Costa Rica’s president said he is studying a bill that would legalize medical marijuana and industrial hemp, giving no clear indication if he will sign the measure into law or not.
President Carlos Alvarado said he is reviewing the measure with health authorities after it passed the Legislative Assembly earlier this month, with 29 of 57 deputies voting in favor.
Lawmakers have urged the president to sign the law, which supporters say can bring economic and social development to Costa Rica’s rural areas by authorizing the production, industrialization and commercialization of hemp for industrial applications and food.
The law covers cultivation, harvesting, processing, storage and transport.
Rosa Volio Pacheco, a deputy who co-sponsored the bill, said the proposed law could spark development in the pharmaceutical industry and a range of different value chains starting in agriculture.
Medical marijuana provisions in the bill would also bring hope to patients whose suffering could be relieved by legal, prescription marijuana products, Volio Pacheco said. The law would limit marijuana to medicinal and therapeutic use, and does not legalize adult-use (recreational) marijuana.
President’s term ending
Alvarado is at the end of his term, and is not allowed to run for re-election to a second consecutive term in Costa Rica’s presidential election next month. His administration has focused on decarbonizing Costa Rica’s economy, having set a goal for the country to achieve zero net CO2 emissions by 2050.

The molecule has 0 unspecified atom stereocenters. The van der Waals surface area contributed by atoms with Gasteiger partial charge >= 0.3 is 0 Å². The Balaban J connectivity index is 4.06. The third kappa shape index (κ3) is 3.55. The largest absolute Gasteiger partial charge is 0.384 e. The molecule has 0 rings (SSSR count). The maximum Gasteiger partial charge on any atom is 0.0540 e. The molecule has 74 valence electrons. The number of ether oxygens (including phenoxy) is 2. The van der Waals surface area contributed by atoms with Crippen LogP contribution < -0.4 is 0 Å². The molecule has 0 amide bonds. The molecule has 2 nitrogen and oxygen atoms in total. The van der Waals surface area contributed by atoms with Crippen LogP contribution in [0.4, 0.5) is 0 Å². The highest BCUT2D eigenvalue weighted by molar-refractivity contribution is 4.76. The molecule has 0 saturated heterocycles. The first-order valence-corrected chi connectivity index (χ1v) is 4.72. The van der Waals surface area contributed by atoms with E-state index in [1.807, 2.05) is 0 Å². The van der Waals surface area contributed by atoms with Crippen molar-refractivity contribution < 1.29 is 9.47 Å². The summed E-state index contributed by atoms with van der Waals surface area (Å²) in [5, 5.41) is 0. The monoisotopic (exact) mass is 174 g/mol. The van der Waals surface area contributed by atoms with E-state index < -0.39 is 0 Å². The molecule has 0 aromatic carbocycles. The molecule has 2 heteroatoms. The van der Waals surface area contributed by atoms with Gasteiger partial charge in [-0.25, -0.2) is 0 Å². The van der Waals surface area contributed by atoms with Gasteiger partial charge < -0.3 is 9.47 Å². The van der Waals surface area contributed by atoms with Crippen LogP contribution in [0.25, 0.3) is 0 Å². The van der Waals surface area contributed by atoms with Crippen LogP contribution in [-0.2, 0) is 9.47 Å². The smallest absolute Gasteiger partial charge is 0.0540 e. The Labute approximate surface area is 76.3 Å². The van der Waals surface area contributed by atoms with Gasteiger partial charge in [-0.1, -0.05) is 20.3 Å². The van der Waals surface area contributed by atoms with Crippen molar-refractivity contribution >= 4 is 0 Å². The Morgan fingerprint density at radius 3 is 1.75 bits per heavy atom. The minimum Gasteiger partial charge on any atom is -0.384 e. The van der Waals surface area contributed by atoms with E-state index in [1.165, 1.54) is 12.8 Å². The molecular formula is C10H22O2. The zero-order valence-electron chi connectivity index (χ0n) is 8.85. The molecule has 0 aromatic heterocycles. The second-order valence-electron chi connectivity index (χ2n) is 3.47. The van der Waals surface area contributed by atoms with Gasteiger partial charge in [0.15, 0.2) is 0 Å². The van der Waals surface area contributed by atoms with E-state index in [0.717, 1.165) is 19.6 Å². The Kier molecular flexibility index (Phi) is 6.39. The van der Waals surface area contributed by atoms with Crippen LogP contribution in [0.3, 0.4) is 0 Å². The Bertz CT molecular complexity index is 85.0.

Before its passage out of the legislature, the Costa Rican cannabis bill was approved in the first legislative debate last year, and the Constitutional Court signed off on the measure in November. The bill was published Friday, Jan. 7.
The Ministry of Agriculture and Livestock (MAG) and the Ministry of Health would jointly oversee the hemp and medical cannabis sectors.
MAG would control licensing for the import and reproduction of cultivation seeds with the Costa Rican Social Security Fund (CRSS), which is responsible for most of the country’s public health sector, or authorized laboratories or other entities. Those licenses would only be available to organizations such as cantonal agricultural centers, associations of small and medium producers, cooperatives and indigenous development associations.
Cultivation and commercial licenses, more broadly available to farmers and other supply chain operators, would be granted for six years, and be renewable.
PROCOMER, the Costa Rican foreign trade promotions agency, said the proposed law would give domestic farmers and producers access to global cannabis markets for the export of goods and services.
Trade groups work together
Anticipating President Alvarado will sign the bill into law, the Hemp and Cannabis Council of Costa Rica, a trade association, announced this week it signed a memorandum of understanding with the U.S.-based National Industrial Hemp Council of America.
The organizations said they will cooperate on improving the quality of hemp research, marketing, networking, and consumer protection services while promoting hemp as a brand in the global marketplace.